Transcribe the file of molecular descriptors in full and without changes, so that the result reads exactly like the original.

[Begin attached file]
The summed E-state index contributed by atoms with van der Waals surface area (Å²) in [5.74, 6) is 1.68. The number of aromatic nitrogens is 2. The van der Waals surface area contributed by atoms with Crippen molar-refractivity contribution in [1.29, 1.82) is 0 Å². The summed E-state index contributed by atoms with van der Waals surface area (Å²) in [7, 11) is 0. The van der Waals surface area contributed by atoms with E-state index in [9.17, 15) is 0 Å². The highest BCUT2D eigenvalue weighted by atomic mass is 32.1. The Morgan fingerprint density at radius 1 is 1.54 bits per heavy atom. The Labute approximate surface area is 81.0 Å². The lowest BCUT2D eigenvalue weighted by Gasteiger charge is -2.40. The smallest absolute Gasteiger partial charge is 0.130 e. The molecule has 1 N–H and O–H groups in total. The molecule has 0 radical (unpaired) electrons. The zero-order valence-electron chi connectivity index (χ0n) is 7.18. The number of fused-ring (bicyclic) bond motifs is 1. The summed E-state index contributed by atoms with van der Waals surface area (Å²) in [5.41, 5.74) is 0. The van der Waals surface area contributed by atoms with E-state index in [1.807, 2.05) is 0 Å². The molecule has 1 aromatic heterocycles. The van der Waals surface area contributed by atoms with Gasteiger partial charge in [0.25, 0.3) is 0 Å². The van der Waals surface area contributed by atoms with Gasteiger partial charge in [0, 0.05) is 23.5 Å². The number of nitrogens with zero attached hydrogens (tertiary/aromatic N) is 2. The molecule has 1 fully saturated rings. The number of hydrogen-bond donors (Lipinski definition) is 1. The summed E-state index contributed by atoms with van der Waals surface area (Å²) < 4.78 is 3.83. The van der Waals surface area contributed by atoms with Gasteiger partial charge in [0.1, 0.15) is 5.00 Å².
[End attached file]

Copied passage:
The summed E-state index contributed by atoms with van der Waals surface area (Å²) in [5.74, 6) is 1.68. The number of aromatic nitrogens is 2. The van der Waals surface area contributed by atoms with Crippen molar-refractivity contribution in [1.29, 1.82) is 0 Å². The summed E-state index contributed by atoms with van der Waals surface area (Å²) in [7, 11) is 0. The van der Waals surface area contributed by atoms with E-state index in [9.17, 15) is 0 Å². The highest BCUT2D eigenvalue weighted by atomic mass is 32.1. The Morgan fingerprint density at radius 1 is 1.54 bits per heavy atom. The Labute approximate surface area is 81.0 Å². The lowest BCUT2D eigenvalue weighted by Gasteiger charge is -2.40. The smallest absolute Gasteiger partial charge is 0.130 e. The molecule has 1 N–H and O–H groups in total. The molecule has 0 radical (unpaired) electrons. The zero-order valence-electron chi connectivity index (χ0n) is 7.18. The number of fused-ring (bicyclic) bond motifs is 1. The summed E-state index contributed by atoms with van der Waals surface area (Å²) in [5.41, 5.74) is 0. The van der Waals surface area contributed by atoms with E-state index in [1.807, 2.05) is 0 Å². The molecule has 1 aromatic heterocycles. The van der Waals surface area contributed by atoms with Gasteiger partial charge in [0.25, 0.3) is 0 Å². The van der Waals surface area contributed by atoms with Gasteiger partial charge in [0, 0.05) is 23.5 Å². The number of nitrogens with zero attached hydrogens (tertiary/aromatic N) is 2. The molecule has 1 fully saturated rings. The number of hydrogen-bond donors (Lipinski definition) is 1. The summed E-state index contributed by atoms with van der Waals surface area (Å²) < 4.78 is 3.83. The van der Waals surface area contributed by atoms with Gasteiger partial charge in [0.1, 0.15) is 5.00 Å².